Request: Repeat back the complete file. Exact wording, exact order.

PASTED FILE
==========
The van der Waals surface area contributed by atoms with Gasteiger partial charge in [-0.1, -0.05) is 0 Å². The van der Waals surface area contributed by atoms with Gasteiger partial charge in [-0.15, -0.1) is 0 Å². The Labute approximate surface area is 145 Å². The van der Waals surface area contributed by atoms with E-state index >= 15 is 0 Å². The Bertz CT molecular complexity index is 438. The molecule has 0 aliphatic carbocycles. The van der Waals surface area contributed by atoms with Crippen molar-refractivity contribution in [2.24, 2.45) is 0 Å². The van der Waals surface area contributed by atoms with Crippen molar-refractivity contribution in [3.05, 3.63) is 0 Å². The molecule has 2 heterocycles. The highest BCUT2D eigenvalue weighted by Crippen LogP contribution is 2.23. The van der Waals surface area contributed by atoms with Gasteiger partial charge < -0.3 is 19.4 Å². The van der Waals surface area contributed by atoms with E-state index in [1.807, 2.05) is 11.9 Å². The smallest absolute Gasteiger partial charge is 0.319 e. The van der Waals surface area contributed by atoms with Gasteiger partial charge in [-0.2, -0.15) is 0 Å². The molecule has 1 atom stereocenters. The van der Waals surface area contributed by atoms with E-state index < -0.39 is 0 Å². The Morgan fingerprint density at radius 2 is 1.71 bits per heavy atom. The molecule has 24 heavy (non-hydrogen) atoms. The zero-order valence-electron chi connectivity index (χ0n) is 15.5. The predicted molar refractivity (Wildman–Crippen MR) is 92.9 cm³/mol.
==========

The van der Waals surface area contributed by atoms with Gasteiger partial charge in [-0.1, -0.05) is 0 Å². The van der Waals surface area contributed by atoms with Gasteiger partial charge in [-0.15, -0.1) is 0 Å². The Labute approximate surface area is 145 Å². The van der Waals surface area contributed by atoms with E-state index >= 15 is 0 Å². The Bertz CT molecular complexity index is 438. The molecule has 0 aliphatic carbocycles. The van der Waals surface area contributed by atoms with Crippen molar-refractivity contribution in [2.24, 2.45) is 0 Å². The van der Waals surface area contributed by atoms with Crippen molar-refractivity contribution in [3.05, 3.63) is 0 Å². The molecule has 2 heterocycles. The highest BCUT2D eigenvalue weighted by Crippen LogP contribution is 2.23. The van der Waals surface area contributed by atoms with Gasteiger partial charge < -0.3 is 19.4 Å². The van der Waals surface area contributed by atoms with E-state index in [1.807, 2.05) is 11.9 Å². The smallest absolute Gasteiger partial charge is 0.319 e. The van der Waals surface area contributed by atoms with Gasteiger partial charge in [-0.2, -0.15) is 0 Å². The molecule has 1 atom stereocenters. The van der Waals surface area contributed by atoms with E-state index < -0.39 is 0 Å². The Morgan fingerprint density at radius 2 is 1.71 bits per heavy atom. The molecule has 24 heavy (non-hydrogen) atoms. The zero-order valence-electron chi connectivity index (χ0n) is 15.5. The predicted molar refractivity (Wildman–Crippen MR) is 92.9 cm³/mol.